#TerrorInTheSkies: Service Animal Rules & Pilot Half Sucked Out

American Airlines has released new rules on service animals and they seem, well, a bit arbitrary.

Now, maybe that's just because they know way more about animals than I do, but I gotta say that if my service goat was removed from the plane while another person's service miniature horse was not, I might become a little annoyed.

Sure, airlines needed to start laying down some ground rules, with the use of service and support animals going up by more than 40 percent between 2016 and 2017.

In a statement, American Airlines said:

“We support the rights of customers, from veterans to people with disabilities, with legitimate needs for a trained service or support animal.  Unfortunately, untrained animals can lead to safety issues for our team, our customers and working dogs onboard our aircraft.”

What does that mean?

Well, it means that there are now a whole lot of animals on the no-fly list.

They are:

  • Amphibians
  • Ferrets
  • Goats
  • Hedgehogs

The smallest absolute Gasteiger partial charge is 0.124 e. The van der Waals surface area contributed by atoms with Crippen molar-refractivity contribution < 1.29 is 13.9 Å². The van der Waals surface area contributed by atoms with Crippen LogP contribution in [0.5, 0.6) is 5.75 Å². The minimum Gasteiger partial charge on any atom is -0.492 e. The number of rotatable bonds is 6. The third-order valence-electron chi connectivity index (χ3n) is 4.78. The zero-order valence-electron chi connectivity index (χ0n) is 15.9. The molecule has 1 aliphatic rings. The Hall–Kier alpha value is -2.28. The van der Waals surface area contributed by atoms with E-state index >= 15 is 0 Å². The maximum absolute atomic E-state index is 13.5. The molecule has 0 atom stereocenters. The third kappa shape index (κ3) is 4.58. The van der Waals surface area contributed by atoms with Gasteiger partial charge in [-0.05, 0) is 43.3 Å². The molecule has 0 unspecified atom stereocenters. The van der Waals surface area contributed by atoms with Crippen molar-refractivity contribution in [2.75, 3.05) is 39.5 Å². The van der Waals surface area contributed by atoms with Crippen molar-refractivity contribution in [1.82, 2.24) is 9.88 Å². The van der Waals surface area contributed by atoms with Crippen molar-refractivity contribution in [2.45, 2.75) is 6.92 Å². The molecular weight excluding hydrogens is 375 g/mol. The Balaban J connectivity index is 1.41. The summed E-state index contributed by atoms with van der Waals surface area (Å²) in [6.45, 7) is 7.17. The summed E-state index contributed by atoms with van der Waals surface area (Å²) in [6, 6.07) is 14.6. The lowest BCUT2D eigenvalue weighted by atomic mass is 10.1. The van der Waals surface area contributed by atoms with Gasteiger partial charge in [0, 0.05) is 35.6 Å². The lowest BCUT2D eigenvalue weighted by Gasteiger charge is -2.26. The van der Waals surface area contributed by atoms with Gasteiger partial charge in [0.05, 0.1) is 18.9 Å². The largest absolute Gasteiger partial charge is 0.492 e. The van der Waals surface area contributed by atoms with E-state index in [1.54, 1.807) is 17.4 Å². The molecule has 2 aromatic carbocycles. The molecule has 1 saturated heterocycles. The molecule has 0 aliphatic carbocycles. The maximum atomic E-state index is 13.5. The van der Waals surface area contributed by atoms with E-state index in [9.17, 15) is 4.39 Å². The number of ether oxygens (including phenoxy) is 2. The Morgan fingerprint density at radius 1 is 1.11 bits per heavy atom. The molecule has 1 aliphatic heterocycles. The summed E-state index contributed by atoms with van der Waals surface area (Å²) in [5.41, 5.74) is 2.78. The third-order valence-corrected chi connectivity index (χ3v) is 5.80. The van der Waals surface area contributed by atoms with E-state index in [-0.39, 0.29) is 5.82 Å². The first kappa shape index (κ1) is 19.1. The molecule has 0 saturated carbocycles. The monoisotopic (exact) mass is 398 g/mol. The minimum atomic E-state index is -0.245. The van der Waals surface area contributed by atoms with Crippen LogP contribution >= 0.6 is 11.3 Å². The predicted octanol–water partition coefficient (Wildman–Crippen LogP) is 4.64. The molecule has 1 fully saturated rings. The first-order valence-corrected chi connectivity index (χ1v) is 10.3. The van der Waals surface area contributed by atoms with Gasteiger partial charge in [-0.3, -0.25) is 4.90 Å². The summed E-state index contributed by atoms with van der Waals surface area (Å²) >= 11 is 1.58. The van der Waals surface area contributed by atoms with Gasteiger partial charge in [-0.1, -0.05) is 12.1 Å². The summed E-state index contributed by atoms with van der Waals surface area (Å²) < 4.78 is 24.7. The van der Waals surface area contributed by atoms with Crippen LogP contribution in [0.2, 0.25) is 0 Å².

• Insects
  • Reptiles
  • Rodents
  • Snakes
  • Spiders
  • Sugar gliders
  • Non-household birds (farm poultry, waterfowl, game birds, & birds of prey)
  • Animals with tusks, horns or hooves (excluding miniature horses properly trained as service animals)
  • Any animal that is unclean / has an odor

What kind of animal doesn't smell?  Don't they all?  

Even dogs that just got a bath only smell good when compared to other dogs. It's not like you'd want your house to smell like your bathed dog.


Read the full story at CBS and check out all the rules at American Airlines

Captain Liu Chuanjian was flying Airbus A319 for Sichuan Airlines 3U8633 from Chongqing, China to Lhasa, Tibet when...


"There was no warning.  The windshield just cracked and made a loud bang. The next thing I knew, my co-pilot had been sucked halfway out."

Luckily the co-pilot had his seatbelt on and was pulled back into the cockpit.

"Everything in the cockpit was floating in the air.  I couldn't hear the radio. The plane was shaking so hard I could not read the gauges."

Why was everything floating?

Probably because the plane was plummeting from 32,000 feet down to 24,000 feet.

Captain Liu ultimately brought the plane to ground, where all 119 passengers exited the plane unharmed.

As cool as that is, Lazy Pig Girl asks a good question:

"How could this sort of thing happen?! Please investigate the reason and punish the people responsible! Take this as an example - to make sure nothing irreversible ever happens!"

Read the full story at BBC

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